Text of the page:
Socioeconomic Influences on Inequalities of Wellbeing in Later Life: A Study of Australian Baby Boomers

Monday, July 14, 2014: 6:30 PM
Room: Booth 40
Oral Presentation
Hal KENDIG , Australian National University, Australia
Vanessa LOH , University of Sydney & ARC CEPAR, Australia
Kate O'LOUGHLIN , Faculty of Health Sciences, University of Sydney, Australia
Promoting health and wellbeing in individuals across the life course has become a priority for many governments and policy makers around the world. There is increasing recognition of the value of subjective measures of wellbeing as a complement to the more traditional, objective measures of health and wealth. In Australia there is a widespread view that the early post WWII birth cohort has been advantaged relative to later cohorts but there has been little attention to the origins of inequalities arising from earlier life experiences within the cohort.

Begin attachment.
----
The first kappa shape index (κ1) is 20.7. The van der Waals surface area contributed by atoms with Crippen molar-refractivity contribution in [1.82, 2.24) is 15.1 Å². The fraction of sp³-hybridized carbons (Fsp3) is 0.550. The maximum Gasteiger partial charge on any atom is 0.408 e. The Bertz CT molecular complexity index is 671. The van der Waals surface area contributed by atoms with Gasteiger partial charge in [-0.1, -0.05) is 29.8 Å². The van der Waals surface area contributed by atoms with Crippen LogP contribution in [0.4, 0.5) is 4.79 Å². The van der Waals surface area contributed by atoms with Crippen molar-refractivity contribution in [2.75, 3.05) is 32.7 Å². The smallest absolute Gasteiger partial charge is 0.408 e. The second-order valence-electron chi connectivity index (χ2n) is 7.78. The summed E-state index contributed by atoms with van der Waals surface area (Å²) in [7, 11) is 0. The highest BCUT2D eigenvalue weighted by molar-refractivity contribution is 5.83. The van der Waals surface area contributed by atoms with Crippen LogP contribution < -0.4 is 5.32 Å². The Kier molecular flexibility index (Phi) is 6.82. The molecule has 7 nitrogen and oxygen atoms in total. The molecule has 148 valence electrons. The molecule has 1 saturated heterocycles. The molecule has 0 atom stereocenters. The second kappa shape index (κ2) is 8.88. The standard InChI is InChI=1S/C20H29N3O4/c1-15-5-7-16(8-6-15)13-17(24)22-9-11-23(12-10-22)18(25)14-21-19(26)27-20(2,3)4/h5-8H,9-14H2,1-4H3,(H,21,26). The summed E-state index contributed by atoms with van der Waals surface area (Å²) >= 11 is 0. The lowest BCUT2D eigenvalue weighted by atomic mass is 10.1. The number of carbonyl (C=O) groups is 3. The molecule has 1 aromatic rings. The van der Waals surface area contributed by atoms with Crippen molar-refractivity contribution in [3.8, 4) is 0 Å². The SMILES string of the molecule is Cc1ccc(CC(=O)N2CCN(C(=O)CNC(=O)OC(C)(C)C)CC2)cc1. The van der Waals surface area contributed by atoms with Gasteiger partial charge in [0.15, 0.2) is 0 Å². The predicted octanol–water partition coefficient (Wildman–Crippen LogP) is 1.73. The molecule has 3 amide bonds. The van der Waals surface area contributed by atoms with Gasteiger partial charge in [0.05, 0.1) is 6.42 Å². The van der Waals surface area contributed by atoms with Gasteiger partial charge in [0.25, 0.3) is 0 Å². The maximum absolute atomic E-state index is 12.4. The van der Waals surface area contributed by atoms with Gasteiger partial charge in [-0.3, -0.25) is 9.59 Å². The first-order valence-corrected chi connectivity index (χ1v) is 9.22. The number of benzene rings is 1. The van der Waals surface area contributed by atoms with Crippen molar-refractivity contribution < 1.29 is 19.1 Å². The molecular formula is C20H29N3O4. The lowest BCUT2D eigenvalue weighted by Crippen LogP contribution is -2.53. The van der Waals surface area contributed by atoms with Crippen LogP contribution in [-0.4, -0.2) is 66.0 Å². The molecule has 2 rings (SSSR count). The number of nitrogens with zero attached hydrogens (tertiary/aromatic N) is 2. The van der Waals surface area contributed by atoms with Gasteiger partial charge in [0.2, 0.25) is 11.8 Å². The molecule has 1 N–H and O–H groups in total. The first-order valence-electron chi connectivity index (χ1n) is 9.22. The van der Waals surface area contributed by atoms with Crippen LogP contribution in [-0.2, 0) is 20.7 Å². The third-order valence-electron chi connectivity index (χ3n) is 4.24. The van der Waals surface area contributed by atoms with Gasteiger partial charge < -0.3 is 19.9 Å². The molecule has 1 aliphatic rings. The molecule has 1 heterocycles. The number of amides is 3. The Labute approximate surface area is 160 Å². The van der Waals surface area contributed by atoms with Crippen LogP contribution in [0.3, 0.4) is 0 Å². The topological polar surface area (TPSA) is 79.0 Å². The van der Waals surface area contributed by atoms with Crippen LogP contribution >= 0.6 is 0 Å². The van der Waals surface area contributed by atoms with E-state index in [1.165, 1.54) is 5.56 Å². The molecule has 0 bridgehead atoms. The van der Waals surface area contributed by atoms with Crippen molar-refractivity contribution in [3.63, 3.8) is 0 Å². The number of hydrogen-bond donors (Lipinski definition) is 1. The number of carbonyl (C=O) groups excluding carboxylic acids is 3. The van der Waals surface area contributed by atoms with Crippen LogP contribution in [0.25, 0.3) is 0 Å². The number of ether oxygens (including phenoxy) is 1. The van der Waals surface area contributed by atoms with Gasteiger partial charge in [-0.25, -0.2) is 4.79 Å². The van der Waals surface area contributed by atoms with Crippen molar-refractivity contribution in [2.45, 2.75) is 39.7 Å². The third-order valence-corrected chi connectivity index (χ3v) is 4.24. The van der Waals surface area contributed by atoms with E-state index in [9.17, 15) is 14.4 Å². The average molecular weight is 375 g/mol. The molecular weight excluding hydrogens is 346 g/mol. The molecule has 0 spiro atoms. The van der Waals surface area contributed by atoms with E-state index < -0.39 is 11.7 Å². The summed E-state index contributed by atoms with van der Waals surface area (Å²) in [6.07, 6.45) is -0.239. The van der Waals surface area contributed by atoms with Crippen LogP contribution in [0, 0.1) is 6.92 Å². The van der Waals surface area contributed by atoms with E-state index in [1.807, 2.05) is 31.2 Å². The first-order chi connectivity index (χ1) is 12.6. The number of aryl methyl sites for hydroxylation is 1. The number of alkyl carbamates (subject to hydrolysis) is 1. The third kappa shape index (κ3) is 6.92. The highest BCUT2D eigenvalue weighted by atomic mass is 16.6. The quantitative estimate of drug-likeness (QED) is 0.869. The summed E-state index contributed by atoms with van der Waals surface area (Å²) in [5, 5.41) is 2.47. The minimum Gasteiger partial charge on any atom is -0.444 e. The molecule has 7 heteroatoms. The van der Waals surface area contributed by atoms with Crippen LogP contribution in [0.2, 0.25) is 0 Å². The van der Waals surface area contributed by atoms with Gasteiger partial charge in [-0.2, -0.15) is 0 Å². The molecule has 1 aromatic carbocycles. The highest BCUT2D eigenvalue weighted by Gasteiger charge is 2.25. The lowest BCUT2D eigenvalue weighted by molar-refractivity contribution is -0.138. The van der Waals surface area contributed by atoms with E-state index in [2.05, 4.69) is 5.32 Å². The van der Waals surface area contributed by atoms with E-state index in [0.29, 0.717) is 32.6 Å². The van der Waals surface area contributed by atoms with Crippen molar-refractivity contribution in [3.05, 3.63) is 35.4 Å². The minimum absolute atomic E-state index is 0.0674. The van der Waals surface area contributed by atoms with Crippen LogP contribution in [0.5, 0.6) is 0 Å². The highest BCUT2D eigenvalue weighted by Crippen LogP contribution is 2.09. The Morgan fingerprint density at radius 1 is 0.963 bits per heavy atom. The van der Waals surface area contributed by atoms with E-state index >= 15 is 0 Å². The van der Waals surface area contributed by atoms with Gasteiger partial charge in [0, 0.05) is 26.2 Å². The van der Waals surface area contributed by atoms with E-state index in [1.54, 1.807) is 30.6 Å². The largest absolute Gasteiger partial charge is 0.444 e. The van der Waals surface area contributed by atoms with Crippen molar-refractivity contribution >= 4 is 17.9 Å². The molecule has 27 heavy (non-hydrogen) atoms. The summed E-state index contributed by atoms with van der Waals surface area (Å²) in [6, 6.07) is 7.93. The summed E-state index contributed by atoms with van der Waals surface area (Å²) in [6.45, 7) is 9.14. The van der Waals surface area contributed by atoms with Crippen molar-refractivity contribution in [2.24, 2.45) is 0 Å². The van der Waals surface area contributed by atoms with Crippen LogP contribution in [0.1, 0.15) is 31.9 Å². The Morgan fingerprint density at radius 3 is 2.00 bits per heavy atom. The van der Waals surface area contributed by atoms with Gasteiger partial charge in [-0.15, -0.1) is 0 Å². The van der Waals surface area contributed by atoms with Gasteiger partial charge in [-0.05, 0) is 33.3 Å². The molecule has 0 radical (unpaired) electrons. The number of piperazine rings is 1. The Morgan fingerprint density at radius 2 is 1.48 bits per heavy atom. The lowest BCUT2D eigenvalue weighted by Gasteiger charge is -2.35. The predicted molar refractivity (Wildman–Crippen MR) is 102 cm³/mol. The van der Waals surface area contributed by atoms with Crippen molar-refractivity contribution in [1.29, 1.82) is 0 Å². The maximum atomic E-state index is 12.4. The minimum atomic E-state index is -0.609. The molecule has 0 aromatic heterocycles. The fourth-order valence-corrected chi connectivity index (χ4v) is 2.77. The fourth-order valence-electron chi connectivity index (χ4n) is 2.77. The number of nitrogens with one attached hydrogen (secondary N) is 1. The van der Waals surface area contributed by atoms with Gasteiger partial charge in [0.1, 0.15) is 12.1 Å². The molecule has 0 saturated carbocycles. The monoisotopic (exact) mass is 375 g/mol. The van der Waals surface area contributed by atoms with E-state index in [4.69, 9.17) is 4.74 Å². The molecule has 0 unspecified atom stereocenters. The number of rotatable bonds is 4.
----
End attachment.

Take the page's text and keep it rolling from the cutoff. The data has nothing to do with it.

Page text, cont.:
This paper begins to address this gap by examining the influence of earlier life course exposures on subjective wellbeing among a sample of Australian baby boomers aged 60 to 64 years from the 2011-12 Life Histories and Health (LHH) survey (a sub-study of the NSW 45 and Up Study). Inequalities in childhood social position – notably parental social class and education – were found to have small but significant effects on later life wellbeing.  The childhood influences operated mainly through their relationships to adult attainment of socioeconomic position such as highest education, occupational class and household income. Differences in childhood health also impacted on later life wellbeing through associations with adult health and physical capacities. Overall, there was evidence that advantages or disadvantages experienced in both childhood and adulthood had a cumulative effect on wellbeing on entry to later life. These findings underscore the value of examining not only proximal, but also earlier, distal life course determinants of wellbeing and the importance of reducing inequalities in health and wellbeing across all stages of life. Comparisons to English Longitudinal Survey on Ageing will indicate the influence of societal differences in socioeconomic development and public policies on wellbeing outcome.